It's a proposed location that, quite frankly, given the situation I was in - would never go to because I wouldn't feel safe there. Now, maybe times have changed since my situation and men who abuse/stalk women are much more polite and follow rules better. Maybe it was just my situation where they knew oh-so-well just how much to do without getting into any real trouble.

But perhaps you should take one look at the aerial photo of the entire block area just in case...

I don't pretend to have the answers, but I do think we need to start with talking to our sons about how to behave in a break-up and get some laws on the books to better identify the behavior that isn't normal in order to stop things before they slip too far. Because, when our girls are strong and walk away from a relationship that isn't good for them, they need to be able to keep living.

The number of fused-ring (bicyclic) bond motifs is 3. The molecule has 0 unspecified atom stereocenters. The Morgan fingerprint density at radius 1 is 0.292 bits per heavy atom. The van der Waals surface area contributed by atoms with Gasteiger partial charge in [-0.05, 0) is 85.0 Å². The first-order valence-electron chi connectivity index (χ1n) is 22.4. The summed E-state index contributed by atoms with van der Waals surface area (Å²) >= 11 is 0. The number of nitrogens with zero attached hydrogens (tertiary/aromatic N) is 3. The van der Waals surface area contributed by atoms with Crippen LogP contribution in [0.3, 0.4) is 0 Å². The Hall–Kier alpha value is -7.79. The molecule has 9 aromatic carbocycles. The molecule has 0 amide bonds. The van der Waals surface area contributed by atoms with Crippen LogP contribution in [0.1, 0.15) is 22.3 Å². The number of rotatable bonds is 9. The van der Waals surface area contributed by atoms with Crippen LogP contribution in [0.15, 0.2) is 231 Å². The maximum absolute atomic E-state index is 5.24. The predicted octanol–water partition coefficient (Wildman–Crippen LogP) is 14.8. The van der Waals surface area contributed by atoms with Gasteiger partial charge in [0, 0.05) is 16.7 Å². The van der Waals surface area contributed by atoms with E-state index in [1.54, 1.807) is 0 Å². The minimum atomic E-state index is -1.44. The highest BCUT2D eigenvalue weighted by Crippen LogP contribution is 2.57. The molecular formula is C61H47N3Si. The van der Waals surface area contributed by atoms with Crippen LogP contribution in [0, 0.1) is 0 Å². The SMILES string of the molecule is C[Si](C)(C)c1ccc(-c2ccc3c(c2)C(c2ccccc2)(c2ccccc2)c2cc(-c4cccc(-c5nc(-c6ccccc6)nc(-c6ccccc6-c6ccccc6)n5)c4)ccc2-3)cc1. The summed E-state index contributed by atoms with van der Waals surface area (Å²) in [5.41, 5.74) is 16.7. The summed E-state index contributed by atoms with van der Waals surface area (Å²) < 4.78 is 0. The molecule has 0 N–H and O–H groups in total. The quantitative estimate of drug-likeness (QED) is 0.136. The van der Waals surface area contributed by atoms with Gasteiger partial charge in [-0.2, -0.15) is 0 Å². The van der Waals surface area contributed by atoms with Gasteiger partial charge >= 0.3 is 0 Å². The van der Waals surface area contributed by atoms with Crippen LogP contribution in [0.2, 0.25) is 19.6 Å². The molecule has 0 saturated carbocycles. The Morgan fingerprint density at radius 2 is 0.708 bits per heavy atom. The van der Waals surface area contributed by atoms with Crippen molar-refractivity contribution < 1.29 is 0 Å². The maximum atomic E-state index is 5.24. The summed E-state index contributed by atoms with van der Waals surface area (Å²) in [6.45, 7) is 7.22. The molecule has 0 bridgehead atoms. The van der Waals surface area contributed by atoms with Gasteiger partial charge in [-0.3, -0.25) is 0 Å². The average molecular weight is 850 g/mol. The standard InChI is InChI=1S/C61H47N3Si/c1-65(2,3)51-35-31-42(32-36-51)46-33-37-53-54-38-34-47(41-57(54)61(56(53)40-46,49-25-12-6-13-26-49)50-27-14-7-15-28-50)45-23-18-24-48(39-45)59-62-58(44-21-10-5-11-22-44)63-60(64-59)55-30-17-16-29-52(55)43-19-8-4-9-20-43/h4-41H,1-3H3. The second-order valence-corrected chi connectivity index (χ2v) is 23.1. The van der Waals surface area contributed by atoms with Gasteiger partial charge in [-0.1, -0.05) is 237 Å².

The proposed new domestic abuse shelter property outlined in red. The living facilities will be at the rear of the building with offices up front. Note the multiple access points to the rear of the building. Note the large park opposite the front of the building with public on-street parking. Note the parking area at the rear of the building where anyone can easily hide.
Everything about this location is not secure. Not good. Not safe.
Walworth County can do better for our women and children who deserve to be and feel safe! 

Sunday, May 5, 2019

Ticket for One, Please.

I started doing something after Avery died that, when I tell people what I'm doing, they look at me with very sad eyes. But they don't need to.